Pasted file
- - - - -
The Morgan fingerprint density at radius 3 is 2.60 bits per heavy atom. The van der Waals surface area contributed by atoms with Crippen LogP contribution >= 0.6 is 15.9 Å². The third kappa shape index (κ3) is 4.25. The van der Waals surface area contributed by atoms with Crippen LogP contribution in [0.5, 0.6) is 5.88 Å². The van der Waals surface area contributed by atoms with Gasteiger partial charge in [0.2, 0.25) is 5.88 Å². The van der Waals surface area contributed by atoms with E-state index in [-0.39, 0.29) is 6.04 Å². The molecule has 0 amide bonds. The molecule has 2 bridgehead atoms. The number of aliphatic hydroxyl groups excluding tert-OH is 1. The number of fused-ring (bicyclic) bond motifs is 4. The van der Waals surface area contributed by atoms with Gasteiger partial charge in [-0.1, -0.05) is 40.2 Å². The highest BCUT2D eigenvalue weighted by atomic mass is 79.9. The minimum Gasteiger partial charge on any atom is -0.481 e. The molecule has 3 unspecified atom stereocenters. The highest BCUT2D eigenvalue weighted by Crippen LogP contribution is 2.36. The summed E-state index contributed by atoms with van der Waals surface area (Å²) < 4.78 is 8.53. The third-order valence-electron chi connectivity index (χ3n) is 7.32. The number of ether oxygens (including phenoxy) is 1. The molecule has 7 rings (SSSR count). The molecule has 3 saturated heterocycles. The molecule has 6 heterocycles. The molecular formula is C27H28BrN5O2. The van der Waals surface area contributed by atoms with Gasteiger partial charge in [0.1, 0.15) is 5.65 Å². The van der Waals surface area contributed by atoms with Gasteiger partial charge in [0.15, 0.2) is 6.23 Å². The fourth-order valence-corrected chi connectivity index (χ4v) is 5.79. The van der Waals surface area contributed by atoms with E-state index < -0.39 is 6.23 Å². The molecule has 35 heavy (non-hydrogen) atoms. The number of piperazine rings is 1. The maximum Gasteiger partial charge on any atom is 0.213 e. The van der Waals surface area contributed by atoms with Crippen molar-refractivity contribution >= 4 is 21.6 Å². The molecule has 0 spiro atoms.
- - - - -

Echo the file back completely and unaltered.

The Morgan fingerprint density at radius 3 is 2.60 bits per heavy atom. The van der Waals surface area contributed by atoms with Crippen LogP contribution >= 0.6 is 15.9 Å². The third kappa shape index (κ3) is 4.25. The van der Waals surface area contributed by atoms with Crippen LogP contribution in [0.5, 0.6) is 5.88 Å². The van der Waals surface area contributed by atoms with Gasteiger partial charge in [0.2, 0.25) is 5.88 Å². The van der Waals surface area contributed by atoms with E-state index in [-0.39, 0.29) is 6.04 Å². The molecule has 0 amide bonds. The molecule has 2 bridgehead atoms. The number of aliphatic hydroxyl groups excluding tert-OH is 1. The number of fused-ring (bicyclic) bond motifs is 4. The van der Waals surface area contributed by atoms with Gasteiger partial charge in [-0.1, -0.05) is 40.2 Å². The highest BCUT2D eigenvalue weighted by atomic mass is 79.9. The minimum Gasteiger partial charge on any atom is -0.481 e. The molecule has 3 unspecified atom stereocenters. The highest BCUT2D eigenvalue weighted by Crippen LogP contribution is 2.36. The summed E-state index contributed by atoms with van der Waals surface area (Å²) < 4.78 is 8.53. The third-order valence-electron chi connectivity index (χ3n) is 7.32. The number of ether oxygens (including phenoxy) is 1. The molecule has 7 rings (SSSR count). The molecule has 3 saturated heterocycles. The molecule has 6 heterocycles. The molecular formula is C27H28BrN5O2. The van der Waals surface area contributed by atoms with Gasteiger partial charge in [0.1, 0.15) is 5.65 Å². The van der Waals surface area contributed by atoms with Gasteiger partial charge in [0.15, 0.2) is 6.23 Å². The fourth-order valence-corrected chi connectivity index (χ4v) is 5.79. The van der Waals surface area contributed by atoms with E-state index < -0.39 is 6.23 Å². The molecule has 35 heavy (non-hydrogen) atoms. The number of piperazine rings is 1. The maximum Gasteiger partial charge on any atom is 0.213 e. The van der Waals surface area contributed by atoms with Crippen molar-refractivity contribution >= 4 is 21.6 Å². The molecule has 0 spiro atoms.